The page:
On a worldwide scale, a solar eclipse always comes within one fortnight (approximately two weeks) of lunar eclipse.
The first solar eclipse of 2019 happens during the daylight hours on January 5 or 6 – depending on your location – when the new moon takes a bite out of the solar disk. It’s a partial eclipse, not a total one. This partial eclipse of the sun is primarily visible from northeastern Asia and the northern part of the North Pacific Ocean, including Alaska’s Aleutian Islands.
One fortnight (approximately two weeks) after the January 5-6 solar eclipse, the full supermoon will pass through the Earth’s dark shadow on the night of January 20-21, 2019. It’ll stage the last total lunar eclipse until May 26, 2021. This total lunar eclipse will be visible from North and South America, plus much of Europe and Africa.
One semester (six lunar months or six new moons) after the January 5-6, 2019, partial solar eclipse, a total eclipse of the sun will take place on July 2, 2019. Then the partial lunar eclipse on July 16, 2019, will happen one semester (six lunar months or six full moons) after the January 20-21 total lunar eclipse.
Fortnight (approximate two-week) separation between solar and lunar eclipses. A solar eclipse always takes place within one fortnight of any lunar eclipse. This year, we have a pair of eclipses (one solar and one lunar) in January and then in July 2019. We also have an annular solar eclipse on December 26, 2019, followed by the penumbral lunar eclipse of January 10, 2020. Although this pair of eclipses (one solar and one lunar) straddles different years, these eclipses are still one fortnight apart:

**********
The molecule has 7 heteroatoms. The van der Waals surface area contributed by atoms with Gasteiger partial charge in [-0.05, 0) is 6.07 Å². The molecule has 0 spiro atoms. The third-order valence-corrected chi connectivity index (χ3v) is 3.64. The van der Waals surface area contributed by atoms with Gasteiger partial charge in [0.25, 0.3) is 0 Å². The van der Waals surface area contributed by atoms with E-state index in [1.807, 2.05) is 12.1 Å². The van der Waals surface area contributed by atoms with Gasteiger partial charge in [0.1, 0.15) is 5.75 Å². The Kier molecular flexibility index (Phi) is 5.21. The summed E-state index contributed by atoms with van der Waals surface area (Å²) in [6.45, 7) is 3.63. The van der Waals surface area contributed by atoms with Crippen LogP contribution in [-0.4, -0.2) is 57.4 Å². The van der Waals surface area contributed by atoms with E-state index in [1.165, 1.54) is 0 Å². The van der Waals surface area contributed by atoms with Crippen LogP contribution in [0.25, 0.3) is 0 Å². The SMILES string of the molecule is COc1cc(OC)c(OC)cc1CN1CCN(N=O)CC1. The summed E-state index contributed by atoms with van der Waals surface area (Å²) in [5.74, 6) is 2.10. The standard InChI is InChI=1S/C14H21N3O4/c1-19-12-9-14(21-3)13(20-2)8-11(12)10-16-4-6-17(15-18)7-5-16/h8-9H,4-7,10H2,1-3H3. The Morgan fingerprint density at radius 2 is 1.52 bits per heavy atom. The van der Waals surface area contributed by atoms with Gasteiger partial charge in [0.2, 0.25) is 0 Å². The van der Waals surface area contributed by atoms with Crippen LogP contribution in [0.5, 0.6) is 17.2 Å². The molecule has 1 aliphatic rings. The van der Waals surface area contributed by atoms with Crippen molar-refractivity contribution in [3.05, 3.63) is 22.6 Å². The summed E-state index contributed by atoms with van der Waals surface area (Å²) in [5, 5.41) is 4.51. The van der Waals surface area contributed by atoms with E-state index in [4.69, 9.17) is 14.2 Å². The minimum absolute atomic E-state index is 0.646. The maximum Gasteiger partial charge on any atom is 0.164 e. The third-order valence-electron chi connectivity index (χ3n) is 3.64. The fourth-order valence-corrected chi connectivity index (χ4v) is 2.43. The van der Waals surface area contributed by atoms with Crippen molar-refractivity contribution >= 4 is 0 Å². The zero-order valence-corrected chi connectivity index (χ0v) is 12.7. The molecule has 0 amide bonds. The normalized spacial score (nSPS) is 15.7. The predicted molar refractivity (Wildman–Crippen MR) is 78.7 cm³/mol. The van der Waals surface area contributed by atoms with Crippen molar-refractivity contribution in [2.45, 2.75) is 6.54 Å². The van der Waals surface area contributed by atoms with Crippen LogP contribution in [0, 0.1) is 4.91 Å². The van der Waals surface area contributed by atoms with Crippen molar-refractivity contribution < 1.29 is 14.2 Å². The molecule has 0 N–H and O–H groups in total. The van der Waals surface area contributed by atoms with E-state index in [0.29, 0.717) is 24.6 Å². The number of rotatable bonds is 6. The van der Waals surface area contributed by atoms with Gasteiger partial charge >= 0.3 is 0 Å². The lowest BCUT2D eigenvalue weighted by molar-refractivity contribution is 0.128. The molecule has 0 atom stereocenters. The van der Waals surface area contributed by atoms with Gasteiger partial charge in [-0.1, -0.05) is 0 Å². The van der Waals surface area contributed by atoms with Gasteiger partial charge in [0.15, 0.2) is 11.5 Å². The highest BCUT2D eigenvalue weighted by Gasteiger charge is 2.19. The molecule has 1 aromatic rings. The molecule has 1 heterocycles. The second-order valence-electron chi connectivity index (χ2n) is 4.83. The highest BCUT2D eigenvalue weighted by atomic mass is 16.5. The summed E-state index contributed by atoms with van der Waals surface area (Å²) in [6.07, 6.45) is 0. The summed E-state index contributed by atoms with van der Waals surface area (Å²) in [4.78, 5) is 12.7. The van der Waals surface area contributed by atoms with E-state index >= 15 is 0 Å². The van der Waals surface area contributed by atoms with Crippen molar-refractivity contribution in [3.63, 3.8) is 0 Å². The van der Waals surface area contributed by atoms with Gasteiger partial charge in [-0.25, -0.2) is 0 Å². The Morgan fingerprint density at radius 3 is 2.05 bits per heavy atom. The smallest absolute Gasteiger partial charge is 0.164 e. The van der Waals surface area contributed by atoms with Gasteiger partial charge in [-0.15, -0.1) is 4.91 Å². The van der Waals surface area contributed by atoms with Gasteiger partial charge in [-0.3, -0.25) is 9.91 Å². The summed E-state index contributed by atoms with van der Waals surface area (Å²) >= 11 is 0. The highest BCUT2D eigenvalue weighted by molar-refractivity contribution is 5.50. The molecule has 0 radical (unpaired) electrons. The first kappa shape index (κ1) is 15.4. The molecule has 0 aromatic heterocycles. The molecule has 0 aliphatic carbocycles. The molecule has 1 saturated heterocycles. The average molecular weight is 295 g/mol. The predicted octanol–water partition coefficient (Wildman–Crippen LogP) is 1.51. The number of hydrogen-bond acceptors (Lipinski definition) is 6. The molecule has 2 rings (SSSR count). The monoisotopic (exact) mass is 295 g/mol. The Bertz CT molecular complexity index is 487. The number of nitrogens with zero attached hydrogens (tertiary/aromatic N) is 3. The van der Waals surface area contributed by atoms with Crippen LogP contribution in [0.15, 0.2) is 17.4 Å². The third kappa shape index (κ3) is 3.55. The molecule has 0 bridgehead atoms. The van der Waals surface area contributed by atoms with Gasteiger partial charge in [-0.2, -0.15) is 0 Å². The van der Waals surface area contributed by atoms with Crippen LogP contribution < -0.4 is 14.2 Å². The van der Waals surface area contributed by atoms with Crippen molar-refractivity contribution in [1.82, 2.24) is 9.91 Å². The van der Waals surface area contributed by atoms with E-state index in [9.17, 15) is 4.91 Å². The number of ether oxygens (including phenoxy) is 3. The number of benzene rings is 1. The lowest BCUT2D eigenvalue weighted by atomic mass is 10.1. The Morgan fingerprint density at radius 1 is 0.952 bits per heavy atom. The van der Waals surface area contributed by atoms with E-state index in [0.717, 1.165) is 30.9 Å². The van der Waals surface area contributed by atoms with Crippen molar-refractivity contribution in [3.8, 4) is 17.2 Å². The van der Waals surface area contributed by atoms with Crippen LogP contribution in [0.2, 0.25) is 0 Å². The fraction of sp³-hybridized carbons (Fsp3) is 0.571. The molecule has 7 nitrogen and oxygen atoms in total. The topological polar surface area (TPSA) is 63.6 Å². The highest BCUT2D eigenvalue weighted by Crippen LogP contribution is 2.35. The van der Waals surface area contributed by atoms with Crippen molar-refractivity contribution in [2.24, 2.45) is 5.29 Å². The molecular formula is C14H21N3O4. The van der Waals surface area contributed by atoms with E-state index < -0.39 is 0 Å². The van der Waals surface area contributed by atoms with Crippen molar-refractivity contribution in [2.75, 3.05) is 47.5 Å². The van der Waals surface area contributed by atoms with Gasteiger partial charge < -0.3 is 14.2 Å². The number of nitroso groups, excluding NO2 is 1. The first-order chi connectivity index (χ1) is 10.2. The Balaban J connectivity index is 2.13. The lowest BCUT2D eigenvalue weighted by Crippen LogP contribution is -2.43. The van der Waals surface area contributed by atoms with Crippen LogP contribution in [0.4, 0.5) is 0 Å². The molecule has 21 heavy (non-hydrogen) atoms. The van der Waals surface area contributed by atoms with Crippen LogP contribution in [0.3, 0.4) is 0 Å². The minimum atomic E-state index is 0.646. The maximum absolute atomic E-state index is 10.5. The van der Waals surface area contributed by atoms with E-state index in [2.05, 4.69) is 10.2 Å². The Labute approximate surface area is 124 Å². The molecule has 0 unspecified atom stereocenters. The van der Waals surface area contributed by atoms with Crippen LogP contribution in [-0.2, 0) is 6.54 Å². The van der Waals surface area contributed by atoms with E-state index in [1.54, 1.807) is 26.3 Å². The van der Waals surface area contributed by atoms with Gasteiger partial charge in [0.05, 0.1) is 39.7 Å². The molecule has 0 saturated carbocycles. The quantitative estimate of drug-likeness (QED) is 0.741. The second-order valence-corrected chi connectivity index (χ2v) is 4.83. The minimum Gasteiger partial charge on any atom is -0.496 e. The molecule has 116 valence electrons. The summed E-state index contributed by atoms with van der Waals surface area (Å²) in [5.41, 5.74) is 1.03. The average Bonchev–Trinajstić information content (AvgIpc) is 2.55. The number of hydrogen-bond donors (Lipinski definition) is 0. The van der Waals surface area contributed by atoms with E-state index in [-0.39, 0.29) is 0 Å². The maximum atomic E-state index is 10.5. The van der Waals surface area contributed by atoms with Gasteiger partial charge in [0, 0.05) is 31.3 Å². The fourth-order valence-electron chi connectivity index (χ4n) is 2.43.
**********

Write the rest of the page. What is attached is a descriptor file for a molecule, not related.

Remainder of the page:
Somewhat rarely, a solar eclipse can occur one fortnight before and after a lunar eclipse. This most recently happened last year, in 2018:
July 13: Partial solar eclipse
July 27: Total lunar eclipse
August 11: Partial solar eclipse
Somewhat rarely, a lunar eclipse can come one fortnight before and after a solar eclipse. This will happen next year, in 2020:
June 5: Penumbral lunar eclipse
June 21: Annular solar eclipse
July 5: Penumbral lunar eclipse
Bottom line: Dates of solar and lunar eclipses in 2019.
Bruce McClure has served as lead writer for EarthSky's popular Tonight pages since 2004. He's a sundial aficionado, whose love for the heavens has taken him to Lake Titicaca in Bolivia and sailing in the North Atlantic, where he earned his celestial navigation certificate through the School of Ocean Sailing and Navigation. He also writes and hosts public astronomy programs and planetarium programs in and around his home in upstate New York.